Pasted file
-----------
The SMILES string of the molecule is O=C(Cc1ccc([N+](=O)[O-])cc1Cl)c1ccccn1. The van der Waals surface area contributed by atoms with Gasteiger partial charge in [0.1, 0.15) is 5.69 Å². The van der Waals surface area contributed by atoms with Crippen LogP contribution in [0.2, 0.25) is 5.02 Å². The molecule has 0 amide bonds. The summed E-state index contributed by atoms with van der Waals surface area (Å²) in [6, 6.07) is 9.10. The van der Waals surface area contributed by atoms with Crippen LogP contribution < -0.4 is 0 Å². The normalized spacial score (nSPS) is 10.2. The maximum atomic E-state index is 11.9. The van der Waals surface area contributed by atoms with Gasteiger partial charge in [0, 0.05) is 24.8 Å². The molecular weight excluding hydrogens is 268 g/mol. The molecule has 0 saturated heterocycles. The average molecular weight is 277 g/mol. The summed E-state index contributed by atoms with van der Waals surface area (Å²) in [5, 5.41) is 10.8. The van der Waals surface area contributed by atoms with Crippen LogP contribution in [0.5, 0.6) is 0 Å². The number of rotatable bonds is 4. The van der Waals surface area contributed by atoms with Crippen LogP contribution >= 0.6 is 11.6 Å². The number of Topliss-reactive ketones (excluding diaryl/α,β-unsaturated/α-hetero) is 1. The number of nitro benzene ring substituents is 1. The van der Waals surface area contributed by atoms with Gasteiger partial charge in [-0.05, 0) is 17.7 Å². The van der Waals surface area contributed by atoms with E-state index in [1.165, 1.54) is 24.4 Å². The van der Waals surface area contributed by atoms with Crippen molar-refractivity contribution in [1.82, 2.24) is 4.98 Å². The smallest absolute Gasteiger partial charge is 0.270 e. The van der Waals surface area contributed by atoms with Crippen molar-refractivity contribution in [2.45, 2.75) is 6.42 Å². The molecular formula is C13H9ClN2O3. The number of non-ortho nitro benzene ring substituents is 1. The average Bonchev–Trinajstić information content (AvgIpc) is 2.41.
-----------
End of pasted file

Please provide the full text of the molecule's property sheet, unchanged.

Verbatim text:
The SMILES string of the molecule is O=C(Cc1ccc([N+](=O)[O-])cc1Cl)c1ccccn1. The van der Waals surface area contributed by atoms with Gasteiger partial charge in [0.1, 0.15) is 5.69 Å². The van der Waals surface area contributed by atoms with Crippen LogP contribution in [0.2, 0.25) is 5.02 Å². The molecule has 0 amide bonds. The summed E-state index contributed by atoms with van der Waals surface area (Å²) in [6, 6.07) is 9.10. The van der Waals surface area contributed by atoms with Crippen LogP contribution < -0.4 is 0 Å². The normalized spacial score (nSPS) is 10.2. The maximum atomic E-state index is 11.9. The van der Waals surface area contributed by atoms with Gasteiger partial charge in [0, 0.05) is 24.8 Å². The molecular weight excluding hydrogens is 268 g/mol. The molecule has 0 saturated heterocycles. The average molecular weight is 277 g/mol. The summed E-state index contributed by atoms with van der Waals surface area (Å²) in [5, 5.41) is 10.8. The van der Waals surface area contributed by atoms with Crippen LogP contribution in [0.5, 0.6) is 0 Å². The number of rotatable bonds is 4. The van der Waals surface area contributed by atoms with Crippen LogP contribution >= 0.6 is 11.6 Å². The number of Topliss-reactive ketones (excluding diaryl/α,β-unsaturated/α-hetero) is 1. The number of nitro benzene ring substituents is 1. The van der Waals surface area contributed by atoms with Gasteiger partial charge in [-0.05, 0) is 17.7 Å². The van der Waals surface area contributed by atoms with E-state index in [1.165, 1.54) is 24.4 Å². The van der Waals surface area contributed by atoms with Crippen molar-refractivity contribution in [1.82, 2.24) is 4.98 Å². The smallest absolute Gasteiger partial charge is 0.270 e. The van der Waals surface area contributed by atoms with Crippen molar-refractivity contribution in [2.45, 2.75) is 6.42 Å². The molecular formula is C13H9ClN2O3. The number of non-ortho nitro benzene ring substituents is 1. The average Bonchev–Trinajstić information content (AvgIpc) is 2.41.